What is noir?
A question that has been debated in every film school and bar at Bouchercon. Many an article and anthology introduction has made the attempt to define it. There is even the thought that it is more style than genre.
Czar of Noir Eddie Mueller cleanly describes it as stories about attempts to take the shortcut to the American dream. Author Anthony Neil Smith once said, “Noir is Italian Opera sung by Delta bluesmen.” Then there is the old standard: It starts out fucked and then gets worse.
There are certain tropes that most believe go along with it. A crime committed, usually from obsession, that leads a downward spiral where the only hope is found in death. There is also the style, the terseness on the page, the shadows on the screen.
The beauty of noir, though, is that there is no hard, fast definition. Its originators didn’t even know they were crating a genre. There are no set rules. It is as elusive as the shadows it’s identified with. It has the ability to be malleable, able to fit different times and perceptions. Noir plays by few rules.
It is one of the reasons why it remains timeless and contemporary in any time. The terse prose of Hammett spoke to and for the populace he was writing about. Chandler turned it to poetry while Cain was examining the amorality of both the individual and society. Ross McDonald and his PI Lew Archer tried to find answers for those sins. After it got it’s name and America was dealing with civil rights, Vietnam, and Watergate, George V Higgins, Robert Stone, and James Crumley used noir to make the political personal. Style became its focus in the eighties with the likes of Michael Mann’s direction and Barry Gifford’s writing. James Ellroy then used it to look at our country’s history, like a dark Ken Burns. We then get George Pelecanos bringing us a brilliant social awareness that has it’s roots back in Hammett. The circle continues spinning out more unique ways to use the genre.
Every rule in the genre has been questioned or turned on its head. Anthony Neil Smith and Scott Phillips have put a satirical and absurdist bent, getting funnier as things go worse. Daniel Woodrell, Frank Bill, and their rural noir brethren have proven bad deeds don’t just happen in the big city. In fact, the genre that looks at the American dream went international with the likes of Irish writer Ken Bruen, who pulled off the impossible; Jack Taylor, a noir series character. Possibly the most popular use of noir today is a TV show, with little crime or violence (legal that is), bright sets and cinematography, dealing with middle class and wealthy people in advertising.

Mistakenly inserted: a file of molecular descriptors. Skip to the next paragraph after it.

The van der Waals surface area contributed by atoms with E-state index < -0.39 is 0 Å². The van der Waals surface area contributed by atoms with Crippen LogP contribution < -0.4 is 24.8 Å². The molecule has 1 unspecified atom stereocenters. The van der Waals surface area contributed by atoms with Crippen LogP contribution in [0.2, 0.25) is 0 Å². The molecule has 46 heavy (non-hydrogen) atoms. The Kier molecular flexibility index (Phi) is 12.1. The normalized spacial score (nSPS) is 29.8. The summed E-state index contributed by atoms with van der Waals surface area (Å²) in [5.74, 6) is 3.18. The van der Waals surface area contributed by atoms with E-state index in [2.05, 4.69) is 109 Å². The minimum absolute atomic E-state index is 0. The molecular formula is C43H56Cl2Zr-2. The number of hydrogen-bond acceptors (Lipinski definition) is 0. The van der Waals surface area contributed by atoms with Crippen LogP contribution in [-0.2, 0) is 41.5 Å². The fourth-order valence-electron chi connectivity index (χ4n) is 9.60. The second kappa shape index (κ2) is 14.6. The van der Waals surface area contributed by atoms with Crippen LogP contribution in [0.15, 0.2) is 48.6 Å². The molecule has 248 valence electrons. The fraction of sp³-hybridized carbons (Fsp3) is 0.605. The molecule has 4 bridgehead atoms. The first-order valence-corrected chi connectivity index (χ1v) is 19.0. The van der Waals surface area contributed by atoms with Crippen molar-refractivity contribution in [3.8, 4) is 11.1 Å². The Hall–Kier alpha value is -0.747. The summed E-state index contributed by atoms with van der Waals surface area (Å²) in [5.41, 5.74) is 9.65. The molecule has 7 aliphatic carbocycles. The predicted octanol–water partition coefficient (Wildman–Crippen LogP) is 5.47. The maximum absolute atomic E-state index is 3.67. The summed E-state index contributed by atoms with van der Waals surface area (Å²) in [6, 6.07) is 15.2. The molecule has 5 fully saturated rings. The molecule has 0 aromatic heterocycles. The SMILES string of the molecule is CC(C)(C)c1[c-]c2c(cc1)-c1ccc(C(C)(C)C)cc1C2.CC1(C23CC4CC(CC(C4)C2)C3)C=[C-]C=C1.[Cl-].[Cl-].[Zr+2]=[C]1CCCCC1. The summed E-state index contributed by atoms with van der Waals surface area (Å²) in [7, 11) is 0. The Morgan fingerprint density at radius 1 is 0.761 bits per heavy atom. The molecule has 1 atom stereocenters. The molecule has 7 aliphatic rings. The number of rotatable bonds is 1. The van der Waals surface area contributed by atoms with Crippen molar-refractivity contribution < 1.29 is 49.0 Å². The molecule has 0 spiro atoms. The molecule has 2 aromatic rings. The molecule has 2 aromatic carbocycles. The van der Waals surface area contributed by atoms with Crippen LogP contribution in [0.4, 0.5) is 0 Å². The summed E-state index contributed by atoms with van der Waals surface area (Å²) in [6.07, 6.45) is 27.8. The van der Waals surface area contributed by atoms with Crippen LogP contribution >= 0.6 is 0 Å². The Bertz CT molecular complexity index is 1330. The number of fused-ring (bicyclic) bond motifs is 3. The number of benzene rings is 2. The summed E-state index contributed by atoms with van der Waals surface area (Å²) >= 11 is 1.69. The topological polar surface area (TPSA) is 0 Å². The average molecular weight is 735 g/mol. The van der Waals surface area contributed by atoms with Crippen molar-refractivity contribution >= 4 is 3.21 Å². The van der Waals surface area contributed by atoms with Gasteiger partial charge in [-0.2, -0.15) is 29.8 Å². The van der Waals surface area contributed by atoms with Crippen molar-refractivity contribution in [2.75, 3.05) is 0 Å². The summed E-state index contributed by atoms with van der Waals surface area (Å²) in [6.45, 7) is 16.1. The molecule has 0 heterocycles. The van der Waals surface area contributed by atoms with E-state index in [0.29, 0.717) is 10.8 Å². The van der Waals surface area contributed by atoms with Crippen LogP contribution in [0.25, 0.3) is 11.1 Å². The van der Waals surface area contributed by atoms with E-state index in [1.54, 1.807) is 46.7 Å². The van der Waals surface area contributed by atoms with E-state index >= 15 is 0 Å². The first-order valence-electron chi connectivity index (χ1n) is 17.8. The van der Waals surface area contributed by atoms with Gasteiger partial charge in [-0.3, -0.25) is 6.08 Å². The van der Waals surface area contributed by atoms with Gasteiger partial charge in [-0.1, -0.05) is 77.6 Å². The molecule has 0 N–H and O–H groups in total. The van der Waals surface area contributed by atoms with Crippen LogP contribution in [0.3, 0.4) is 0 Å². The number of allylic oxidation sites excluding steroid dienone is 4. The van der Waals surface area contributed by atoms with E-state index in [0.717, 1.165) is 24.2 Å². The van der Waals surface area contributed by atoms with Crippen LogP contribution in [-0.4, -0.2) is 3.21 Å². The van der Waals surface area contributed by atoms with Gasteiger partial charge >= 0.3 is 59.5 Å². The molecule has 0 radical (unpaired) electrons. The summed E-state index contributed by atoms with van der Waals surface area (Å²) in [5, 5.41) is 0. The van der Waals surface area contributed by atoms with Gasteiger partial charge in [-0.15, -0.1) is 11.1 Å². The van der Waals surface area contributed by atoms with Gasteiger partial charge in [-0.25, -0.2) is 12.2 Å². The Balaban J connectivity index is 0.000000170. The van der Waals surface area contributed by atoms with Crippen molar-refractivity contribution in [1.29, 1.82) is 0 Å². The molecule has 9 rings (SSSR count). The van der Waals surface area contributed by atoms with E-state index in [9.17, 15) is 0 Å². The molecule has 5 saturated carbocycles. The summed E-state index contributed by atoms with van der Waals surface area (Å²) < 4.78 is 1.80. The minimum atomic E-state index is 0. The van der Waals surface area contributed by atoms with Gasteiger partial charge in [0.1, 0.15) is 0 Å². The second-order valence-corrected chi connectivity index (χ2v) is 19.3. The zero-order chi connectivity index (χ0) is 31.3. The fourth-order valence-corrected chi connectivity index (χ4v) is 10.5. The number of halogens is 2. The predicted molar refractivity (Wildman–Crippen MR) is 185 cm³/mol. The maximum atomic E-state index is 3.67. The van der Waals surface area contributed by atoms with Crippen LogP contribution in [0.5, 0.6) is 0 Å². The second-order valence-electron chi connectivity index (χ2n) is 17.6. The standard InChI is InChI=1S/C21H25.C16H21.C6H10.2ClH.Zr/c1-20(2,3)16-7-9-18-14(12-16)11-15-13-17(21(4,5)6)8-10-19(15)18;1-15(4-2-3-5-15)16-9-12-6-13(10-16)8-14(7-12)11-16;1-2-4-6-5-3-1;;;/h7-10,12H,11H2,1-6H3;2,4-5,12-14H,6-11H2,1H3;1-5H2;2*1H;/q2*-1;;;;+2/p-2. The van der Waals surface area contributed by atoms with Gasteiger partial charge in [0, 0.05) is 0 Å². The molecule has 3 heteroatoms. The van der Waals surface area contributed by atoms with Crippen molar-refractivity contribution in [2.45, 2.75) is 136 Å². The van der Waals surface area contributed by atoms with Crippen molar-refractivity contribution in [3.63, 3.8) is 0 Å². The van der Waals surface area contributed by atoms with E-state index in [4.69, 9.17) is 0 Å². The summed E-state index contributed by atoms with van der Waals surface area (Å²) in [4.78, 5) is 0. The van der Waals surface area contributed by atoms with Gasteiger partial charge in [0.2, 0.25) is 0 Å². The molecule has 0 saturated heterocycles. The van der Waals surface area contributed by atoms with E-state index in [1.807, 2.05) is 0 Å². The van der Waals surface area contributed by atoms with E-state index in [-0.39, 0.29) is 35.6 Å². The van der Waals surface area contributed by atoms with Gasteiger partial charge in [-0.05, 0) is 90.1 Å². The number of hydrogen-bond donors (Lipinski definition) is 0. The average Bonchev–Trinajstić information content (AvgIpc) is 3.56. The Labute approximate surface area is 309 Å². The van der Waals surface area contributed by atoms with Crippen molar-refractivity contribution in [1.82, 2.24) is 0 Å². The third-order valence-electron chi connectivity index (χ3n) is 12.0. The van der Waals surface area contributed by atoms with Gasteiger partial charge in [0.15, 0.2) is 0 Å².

If anybody has proven how you can stretch noir, it’s Megan Abbott. Megan immediately got our attention with books like Die A Little and Queenpin, taking the classic postwar noir and giving it a female perspective. Her smart, stylish take would have been enough, but she pushed further. She set The End of Everything in the early eighties, taking the noir idea of being driven by you emotions as perfect way to look at adolescence. In Dare Me, she uses what is many times looked at as the genre of the outsider or “looser” and uses it to look at a group of cheerleaders. It’s the least noir setting telling one of the most noir stories, with dark obsessions for status and recognition.
The shady definition also applies to noir’s history. Charles Ardia unearths forgotten authors like Daye Keene and Peter Rabe, introducing them to a new generation with his Hard Case Crime imprint. Go to one of the festivals Eddie Mueller programs and you can discover Cry Danger or be introduced to tough guy Charles McGraw and films you never heard of before. When was the last time great western had been unearthed. That said, I can tell you about some great noir westerns.
The question, I guess, is to ask is what at noir’s center. Can anything with tough guy dialogue and neon light through Venetian blinds be noir? Can it have a happy ending (another definition to be debated)? For me, noir is something that deals straight with its audience. Though heightened it doesn’t sugarcoat. It admits society is corrupt and fate has no mercy, particularly to those who tempt it. It’s the stoic acceptance of those truths, much like a Robert Mitchum hero. That guy could make an MGM musical noir.
By the way if you come up with a perfect set of well-defined rules for noir, keep it to yourself. Let it grow further.
Scott Montgomery is the MysteryPeople crime fiction coordinator at BookPeople, a bookstore in Austin, TX. This piece originally appeared in the Noircon program.